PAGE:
For headaches due to stomach and liver upset, place hot fomentations over the abdominal region – for convenience on retiring to bed. Wring out a towel in hot water and place over the area, covered by a hot water bottle to maintain heat, then a couple of dry towels or wool over this to retain the heat.

Where the headache is congestive – being accompanied by a feeling of fullness in the head – simply use a hot foot-bath for about half-an-hour. Gradually increase the temperature of the water, and finish by dipping the feet in cold water for one minute.

Hydrotherapy for constipation

Constipation is a major cause of numerous health problems, including liver congestion and headaches.

Enemas. There is no quicker way of clearing the bowel. Available from most chemists, the equipment enables warm water to be injected into the rectum and bowel. When inserting the nozzle (lubricate with Vaseline), take great care not to damage the tender tissue of the anus.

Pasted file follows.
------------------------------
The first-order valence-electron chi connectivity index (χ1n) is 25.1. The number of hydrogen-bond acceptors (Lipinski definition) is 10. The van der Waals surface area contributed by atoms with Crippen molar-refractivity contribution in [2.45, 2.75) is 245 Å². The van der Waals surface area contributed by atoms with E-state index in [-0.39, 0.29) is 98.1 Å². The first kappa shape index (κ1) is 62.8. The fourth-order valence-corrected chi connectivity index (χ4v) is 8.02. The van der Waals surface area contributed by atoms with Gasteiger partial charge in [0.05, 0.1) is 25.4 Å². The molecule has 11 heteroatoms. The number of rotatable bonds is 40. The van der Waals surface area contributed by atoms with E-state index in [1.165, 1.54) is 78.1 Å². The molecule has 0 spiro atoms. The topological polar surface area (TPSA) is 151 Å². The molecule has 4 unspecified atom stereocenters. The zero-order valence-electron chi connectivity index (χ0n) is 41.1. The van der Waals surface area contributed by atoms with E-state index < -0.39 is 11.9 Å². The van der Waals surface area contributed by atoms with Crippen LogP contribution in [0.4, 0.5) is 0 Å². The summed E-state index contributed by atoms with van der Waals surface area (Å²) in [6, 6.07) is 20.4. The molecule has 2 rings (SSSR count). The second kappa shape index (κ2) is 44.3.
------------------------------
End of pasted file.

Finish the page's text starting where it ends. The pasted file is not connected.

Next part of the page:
Sitz baths. Very effective for relieving headaches associated with bowel or liver congestion. Sit in a tub (such as a baby’s bath) of cold water up to your navel, and massage your abdomen with a wet washer in the direction of the bowel, which is clockwise looking down at your stomach. Do this for five minutes, perhaps morning and evening, but only on an empty stomach. You must be very warm to start with (do some sweeping!), and warmly clothed on your top half as well as legs and feet during the bath. The water needs to be quite cold, but not icy – except that in summer some ice can be added.

Induce vomiting if appropriate